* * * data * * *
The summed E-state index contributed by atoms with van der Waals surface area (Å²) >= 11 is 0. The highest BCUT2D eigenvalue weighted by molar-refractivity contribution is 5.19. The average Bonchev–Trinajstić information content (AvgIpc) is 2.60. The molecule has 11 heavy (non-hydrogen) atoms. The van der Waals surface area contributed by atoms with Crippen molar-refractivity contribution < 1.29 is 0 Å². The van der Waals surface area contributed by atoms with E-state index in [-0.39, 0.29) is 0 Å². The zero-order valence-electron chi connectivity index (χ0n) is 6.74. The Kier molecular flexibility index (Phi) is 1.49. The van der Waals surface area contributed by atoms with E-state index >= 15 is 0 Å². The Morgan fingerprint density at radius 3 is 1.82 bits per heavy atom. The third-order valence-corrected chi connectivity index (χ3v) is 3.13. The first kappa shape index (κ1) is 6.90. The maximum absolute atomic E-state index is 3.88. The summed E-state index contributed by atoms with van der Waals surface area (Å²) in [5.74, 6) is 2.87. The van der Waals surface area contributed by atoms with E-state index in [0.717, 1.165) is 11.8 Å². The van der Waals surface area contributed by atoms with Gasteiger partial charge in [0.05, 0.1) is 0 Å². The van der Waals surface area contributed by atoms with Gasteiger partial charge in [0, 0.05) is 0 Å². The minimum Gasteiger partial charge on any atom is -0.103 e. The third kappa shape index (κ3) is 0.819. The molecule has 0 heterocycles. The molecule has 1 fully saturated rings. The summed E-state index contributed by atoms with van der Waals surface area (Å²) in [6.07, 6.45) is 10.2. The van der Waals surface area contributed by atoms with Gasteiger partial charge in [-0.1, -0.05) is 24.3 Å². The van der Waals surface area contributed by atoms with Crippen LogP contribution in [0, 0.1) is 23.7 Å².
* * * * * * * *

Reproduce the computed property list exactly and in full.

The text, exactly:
The summed E-state index contributed by atoms with van der Waals surface area (Å²) >= 11 is 0. The highest BCUT2D eigenvalue weighted by molar-refractivity contribution is 5.19. The average Bonchev–Trinajstić information content (AvgIpc) is 2.60. The molecule has 11 heavy (non-hydrogen) atoms. The van der Waals surface area contributed by atoms with Crippen molar-refractivity contribution < 1.29 is 0 Å². The van der Waals surface area contributed by atoms with E-state index in [-0.39, 0.29) is 0 Å². The zero-order valence-electron chi connectivity index (χ0n) is 6.74. The Kier molecular flexibility index (Phi) is 1.49. The van der Waals surface area contributed by atoms with E-state index >= 15 is 0 Å². The Morgan fingerprint density at radius 3 is 1.82 bits per heavy atom. The third-order valence-corrected chi connectivity index (χ3v) is 3.13. The first kappa shape index (κ1) is 6.90. The maximum absolute atomic E-state index is 3.88. The summed E-state index contributed by atoms with van der Waals surface area (Å²) in [5.74, 6) is 2.87. The van der Waals surface area contributed by atoms with E-state index in [0.717, 1.165) is 11.8 Å². The van der Waals surface area contributed by atoms with Gasteiger partial charge in [0.05, 0.1) is 0 Å². The van der Waals surface area contributed by atoms with Gasteiger partial charge in [0, 0.05) is 0 Å². The minimum Gasteiger partial charge on any atom is -0.103 e. The third kappa shape index (κ3) is 0.819. The molecule has 0 heterocycles. The molecule has 1 fully saturated rings. The summed E-state index contributed by atoms with van der Waals surface area (Å²) in [6.07, 6.45) is 10.2. The van der Waals surface area contributed by atoms with Gasteiger partial charge in [-0.1, -0.05) is 24.3 Å². The van der Waals surface area contributed by atoms with Crippen LogP contribution in [0, 0.1) is 23.7 Å².